Property rights and the regulation of the acquisition of property are generally well defined, but there are problems with their implementation under the rule of law, not least of all because of inefficiency and corruption in the judicial system. While there has been progress in the cadaster system since 2016, land titles are still often ill-defined, especially in the agricultural sector. A latent and sometimes violent conflict exists between interests, in which large agricultural corporations (some of them foreign-owned) look to consolidate and expand holdings, while the landless and small farmers seek agrarian reform and land redistribution. Protesters sometimes occupy land, which generates conflicts that often encourage conduct outside the rule of law. Acquiring the necessary documents for land titles takes much time, adding to conflicts over land titles, and thus property rights. The World Bank (2019) ranks Paraguay 74th out of 190 countries with regard to the ease of registering property, with a score of 66.12. This is better than the Latin American average of 55.25. While Paraguay increased its score with regard to protection of property rights in the Index of Economic Freedom from 30.0 (2016) to 39.5 (2019), it is still quite low.


Private activities represent the backbone of the economy, but concentration of market power is tolerated by the state, for instance, in the media sector. In some sectors, such as telecommunications, electric-power generation, cement production and water services, state enterprises exercise a monopoly or subvert fair competition. Ports and airports are also managed by state-owned enterprises. Privatization programs came to a halt during the administration of President Duarte. They proved to be very unpopular because of repeated major irregularities, a lack of transparency and a number of corruption charges.

The Cartes government passed new laws allowing for more private sector activities in cooperation with the public sector (private-public partnerships, or PPP) to facilitate and encourage infrastructure investments.

Foreign investors are guaranteed equal treatment and most sectors are open to private investment. Foreign investment in Paraguay profits not only from low taxes, but also from beneficial regulations in terms of profit remittances. Foreign direct investment (FDI) has hovered around 1.5% of GDP.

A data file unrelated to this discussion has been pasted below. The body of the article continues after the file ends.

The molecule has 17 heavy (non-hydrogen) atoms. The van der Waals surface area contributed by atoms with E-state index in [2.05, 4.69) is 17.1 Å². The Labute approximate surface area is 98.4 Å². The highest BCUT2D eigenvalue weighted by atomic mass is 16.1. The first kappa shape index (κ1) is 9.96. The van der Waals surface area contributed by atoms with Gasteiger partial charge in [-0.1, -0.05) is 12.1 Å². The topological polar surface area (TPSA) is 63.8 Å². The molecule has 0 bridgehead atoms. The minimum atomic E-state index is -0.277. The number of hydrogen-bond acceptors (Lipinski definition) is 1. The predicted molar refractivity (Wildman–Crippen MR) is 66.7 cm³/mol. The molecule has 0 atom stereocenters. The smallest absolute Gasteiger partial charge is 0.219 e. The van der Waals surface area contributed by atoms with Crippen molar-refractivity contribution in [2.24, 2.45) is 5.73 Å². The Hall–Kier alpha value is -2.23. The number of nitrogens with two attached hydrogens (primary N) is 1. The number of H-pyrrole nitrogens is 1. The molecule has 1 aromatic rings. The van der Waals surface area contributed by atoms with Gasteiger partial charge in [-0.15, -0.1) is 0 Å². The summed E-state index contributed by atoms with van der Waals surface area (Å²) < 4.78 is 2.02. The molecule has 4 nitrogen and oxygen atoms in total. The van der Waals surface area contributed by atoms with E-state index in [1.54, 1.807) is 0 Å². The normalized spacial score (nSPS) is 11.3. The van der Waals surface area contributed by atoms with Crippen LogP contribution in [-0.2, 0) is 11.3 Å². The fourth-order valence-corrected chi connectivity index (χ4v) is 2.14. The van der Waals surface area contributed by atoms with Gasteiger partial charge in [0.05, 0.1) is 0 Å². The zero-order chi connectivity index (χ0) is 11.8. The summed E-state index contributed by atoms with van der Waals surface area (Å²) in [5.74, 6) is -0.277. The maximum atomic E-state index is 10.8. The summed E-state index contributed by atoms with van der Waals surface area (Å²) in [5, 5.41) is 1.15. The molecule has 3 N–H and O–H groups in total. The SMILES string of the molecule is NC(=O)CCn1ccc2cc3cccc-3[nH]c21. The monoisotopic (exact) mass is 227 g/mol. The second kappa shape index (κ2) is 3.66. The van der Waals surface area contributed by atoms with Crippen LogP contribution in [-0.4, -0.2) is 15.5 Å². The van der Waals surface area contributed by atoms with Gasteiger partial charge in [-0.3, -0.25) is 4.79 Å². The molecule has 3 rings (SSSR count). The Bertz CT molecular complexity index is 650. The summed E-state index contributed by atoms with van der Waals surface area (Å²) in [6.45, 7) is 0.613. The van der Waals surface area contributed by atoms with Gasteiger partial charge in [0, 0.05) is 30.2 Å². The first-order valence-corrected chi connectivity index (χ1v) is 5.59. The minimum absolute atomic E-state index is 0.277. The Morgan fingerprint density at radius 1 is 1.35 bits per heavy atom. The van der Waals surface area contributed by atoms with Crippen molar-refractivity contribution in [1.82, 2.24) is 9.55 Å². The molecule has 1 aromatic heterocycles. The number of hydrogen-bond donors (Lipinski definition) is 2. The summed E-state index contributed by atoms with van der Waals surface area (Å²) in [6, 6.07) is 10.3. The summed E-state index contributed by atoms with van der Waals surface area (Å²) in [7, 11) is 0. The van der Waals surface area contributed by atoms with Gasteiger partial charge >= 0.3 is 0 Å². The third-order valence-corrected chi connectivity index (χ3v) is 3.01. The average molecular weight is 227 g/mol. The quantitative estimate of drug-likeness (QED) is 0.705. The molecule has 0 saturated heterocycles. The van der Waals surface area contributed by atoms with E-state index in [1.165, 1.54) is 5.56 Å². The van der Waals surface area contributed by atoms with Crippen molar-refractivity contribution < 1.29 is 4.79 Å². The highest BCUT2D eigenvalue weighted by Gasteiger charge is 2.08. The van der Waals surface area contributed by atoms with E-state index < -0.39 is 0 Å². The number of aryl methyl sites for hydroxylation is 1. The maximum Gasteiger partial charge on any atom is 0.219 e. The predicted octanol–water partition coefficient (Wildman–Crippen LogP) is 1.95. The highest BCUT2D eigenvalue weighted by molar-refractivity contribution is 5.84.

Welfare Regime

Social expenditures as a proportion of GDP have greatly increased in the last 13 years from 4.0% (2003) to 11.8% (2016) and are now higher than the Latin American average. There are rudimentary measures to moderate social inequities, but efforts are sharply segmented in terms of territory, class and sector. Social protection is one of the lowest in Latin America. The social security system extends only to those employed in the formal sector of the economy. Currently, eight out of every 10 citizens lack pension coverage, and seven out of every 10 workers lack health insurance.

The pension system is organized on a pay-as-you-go basis, that is, it is not financed by assets that are set aside. However, due to the country’s demographics (high fertility rates and high population-growth rates), there is less necessity for a general overhaul of the pay-as-you-go pension system. More important is an increase in administrative efficiency and a curbing of corruption. There is a lack of reliable data on the system’s liabilities and assets. Paraguay’s biggest social security challenge is to create and implement an integrated social-protection system that reaches the entire population and guarantees benefits in a permanent and sustainable manner.

There are particularly marked differences in the delivery of health care. Public spending for health was 7.8% of GDP in 2015 (CEPALSTAT). Only 24% of the population has health insurance coverage.